The United Way of Ellis County is looking for superheroes who can give a little bit more.

The United Way kicked off its annual fundraiser Friday at the Hays Area Chamber of Commerce monthly membership luncheon and Saturday with a community event in Frontier Park.

In each of the last two years, the campaign raised $415,000, falling short of the organization’s goal of $490,000 in 2015 and $450,000 in 2016.

With that in mind, campaign chair Nancy Jeter asked those at the chamber event to give just a bit more to reach the $450,000 goal for the 2017 “Heroes in Action” campaign.

Jeter retired last year as director of Big Brothers Big Sister of Ellis County, one of the 13 partner agencies with United Way of Ellis County.

“I want to ask something of you. I want to ask that whatever you gave last year, you increase it by only 10 percent. Just 10 percent,” she said.

“If we all gave 10 percent more, we could do it.”

Sherry Dryden, United Way executive director, announced at the chamber event the campaign’s June kickoff with pacesetter companies has driven the campaign to 24 percent of its goal.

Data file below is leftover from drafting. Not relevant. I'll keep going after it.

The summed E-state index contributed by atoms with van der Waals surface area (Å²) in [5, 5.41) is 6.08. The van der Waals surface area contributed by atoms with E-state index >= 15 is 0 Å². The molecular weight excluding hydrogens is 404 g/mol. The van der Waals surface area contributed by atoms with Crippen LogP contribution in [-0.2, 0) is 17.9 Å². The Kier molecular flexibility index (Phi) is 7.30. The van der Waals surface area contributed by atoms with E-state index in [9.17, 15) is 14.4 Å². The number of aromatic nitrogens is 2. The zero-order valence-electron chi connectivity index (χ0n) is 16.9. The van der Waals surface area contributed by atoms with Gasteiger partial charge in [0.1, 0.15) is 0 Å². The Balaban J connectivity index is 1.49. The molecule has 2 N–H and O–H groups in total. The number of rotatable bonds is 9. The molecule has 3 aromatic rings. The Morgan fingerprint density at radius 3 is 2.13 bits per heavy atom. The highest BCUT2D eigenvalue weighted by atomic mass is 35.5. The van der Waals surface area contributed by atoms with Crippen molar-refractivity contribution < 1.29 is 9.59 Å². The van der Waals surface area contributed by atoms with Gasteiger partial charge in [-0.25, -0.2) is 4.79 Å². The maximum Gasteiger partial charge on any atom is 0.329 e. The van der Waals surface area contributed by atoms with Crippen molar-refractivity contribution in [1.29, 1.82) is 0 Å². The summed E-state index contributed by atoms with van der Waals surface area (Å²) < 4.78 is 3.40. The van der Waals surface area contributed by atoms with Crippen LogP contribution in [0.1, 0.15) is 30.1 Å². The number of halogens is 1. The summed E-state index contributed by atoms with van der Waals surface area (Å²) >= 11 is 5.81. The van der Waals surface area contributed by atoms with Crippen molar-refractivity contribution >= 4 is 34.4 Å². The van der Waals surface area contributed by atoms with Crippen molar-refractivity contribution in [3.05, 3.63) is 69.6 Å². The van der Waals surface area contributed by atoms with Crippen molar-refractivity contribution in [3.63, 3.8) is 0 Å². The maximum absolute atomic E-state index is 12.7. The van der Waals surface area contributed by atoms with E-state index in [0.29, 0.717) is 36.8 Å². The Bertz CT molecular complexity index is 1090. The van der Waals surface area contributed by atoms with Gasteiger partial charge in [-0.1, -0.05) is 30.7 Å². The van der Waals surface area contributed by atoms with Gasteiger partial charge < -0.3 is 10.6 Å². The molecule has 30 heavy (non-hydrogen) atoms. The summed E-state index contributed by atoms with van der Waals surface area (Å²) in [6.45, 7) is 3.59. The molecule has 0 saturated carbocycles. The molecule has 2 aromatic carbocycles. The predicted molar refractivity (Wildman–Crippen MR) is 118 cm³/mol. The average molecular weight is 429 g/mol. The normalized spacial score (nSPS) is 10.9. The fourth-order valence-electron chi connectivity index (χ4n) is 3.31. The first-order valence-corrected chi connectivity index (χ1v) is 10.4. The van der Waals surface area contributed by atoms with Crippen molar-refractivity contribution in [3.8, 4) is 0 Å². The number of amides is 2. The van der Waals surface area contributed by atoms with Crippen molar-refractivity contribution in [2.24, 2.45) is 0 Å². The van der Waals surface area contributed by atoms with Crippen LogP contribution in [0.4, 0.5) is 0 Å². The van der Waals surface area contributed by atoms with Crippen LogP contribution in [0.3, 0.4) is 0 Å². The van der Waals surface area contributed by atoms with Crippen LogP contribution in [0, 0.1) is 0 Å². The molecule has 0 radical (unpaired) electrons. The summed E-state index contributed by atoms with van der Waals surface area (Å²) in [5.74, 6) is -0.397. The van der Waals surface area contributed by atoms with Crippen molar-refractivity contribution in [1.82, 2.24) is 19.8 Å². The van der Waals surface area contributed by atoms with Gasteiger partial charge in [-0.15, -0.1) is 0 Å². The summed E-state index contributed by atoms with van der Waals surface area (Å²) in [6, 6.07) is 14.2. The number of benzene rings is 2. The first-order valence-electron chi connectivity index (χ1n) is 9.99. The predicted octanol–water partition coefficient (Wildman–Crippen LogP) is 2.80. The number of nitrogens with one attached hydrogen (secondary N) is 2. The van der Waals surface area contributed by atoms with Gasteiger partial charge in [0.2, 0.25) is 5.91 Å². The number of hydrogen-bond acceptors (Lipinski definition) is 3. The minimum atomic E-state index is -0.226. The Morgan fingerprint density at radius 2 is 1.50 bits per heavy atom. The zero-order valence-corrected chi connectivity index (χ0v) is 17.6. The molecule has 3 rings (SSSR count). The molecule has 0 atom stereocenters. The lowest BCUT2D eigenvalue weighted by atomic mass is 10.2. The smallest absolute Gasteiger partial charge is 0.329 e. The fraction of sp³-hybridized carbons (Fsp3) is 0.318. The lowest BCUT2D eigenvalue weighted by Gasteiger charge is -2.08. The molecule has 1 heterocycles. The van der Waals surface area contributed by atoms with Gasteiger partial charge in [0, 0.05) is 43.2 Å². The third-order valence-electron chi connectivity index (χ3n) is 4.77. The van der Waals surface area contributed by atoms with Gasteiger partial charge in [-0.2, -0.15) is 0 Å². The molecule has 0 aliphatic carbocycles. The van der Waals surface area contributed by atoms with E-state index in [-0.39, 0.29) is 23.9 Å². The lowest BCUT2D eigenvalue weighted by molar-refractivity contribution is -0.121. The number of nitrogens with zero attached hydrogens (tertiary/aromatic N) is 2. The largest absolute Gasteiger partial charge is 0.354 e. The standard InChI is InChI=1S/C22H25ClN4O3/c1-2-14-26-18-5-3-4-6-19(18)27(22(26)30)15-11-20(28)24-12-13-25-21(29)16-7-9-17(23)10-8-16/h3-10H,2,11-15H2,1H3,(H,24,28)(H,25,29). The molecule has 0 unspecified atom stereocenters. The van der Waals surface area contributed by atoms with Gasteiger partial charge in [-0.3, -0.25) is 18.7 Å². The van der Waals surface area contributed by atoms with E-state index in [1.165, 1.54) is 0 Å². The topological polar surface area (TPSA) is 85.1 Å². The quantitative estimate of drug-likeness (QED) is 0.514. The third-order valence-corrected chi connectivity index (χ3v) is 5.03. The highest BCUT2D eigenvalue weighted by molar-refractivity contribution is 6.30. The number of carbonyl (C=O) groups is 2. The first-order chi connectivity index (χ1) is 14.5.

The public campaign, which will run through January, will include dine-in days at area restaurants, with a social media contest.

On the dine-in days, the restaurant will have table tents with various superhero bodies on them. By holding the cards in front of their friends, diners can take a picture that looks like the person has the superhero body. Posting the photo to social media with #HeroesInAction or tagging United Way of Ellis County will enter it into a drawing for a $50 Chamber Cheque at the end of the campaign.

“We just want to blow up social media, increase awareness of the restaurant we’re at, of course, and the United Way,” Dryden said.

Restaurants are lined up for dine-in days every week through October, Dryden said.

At Friday’s chamber lunch, Dryden also spoke briefly about the results of a series of town hall meetings and an online survey the United Way conducted earlier in the year. The purpose was to help identify areas the community would like to see improvements in.

In education, survey respondents indicated after-school care, early care for infants, parenting education and early childhood education were areas of concern.

In health, access to health care, mental health and substance abuse and dental clinics accepting Medicaid were high areas of concern.

In the area of income, the survey showed affordable housing, more full-time jobs and child care costs were a concern.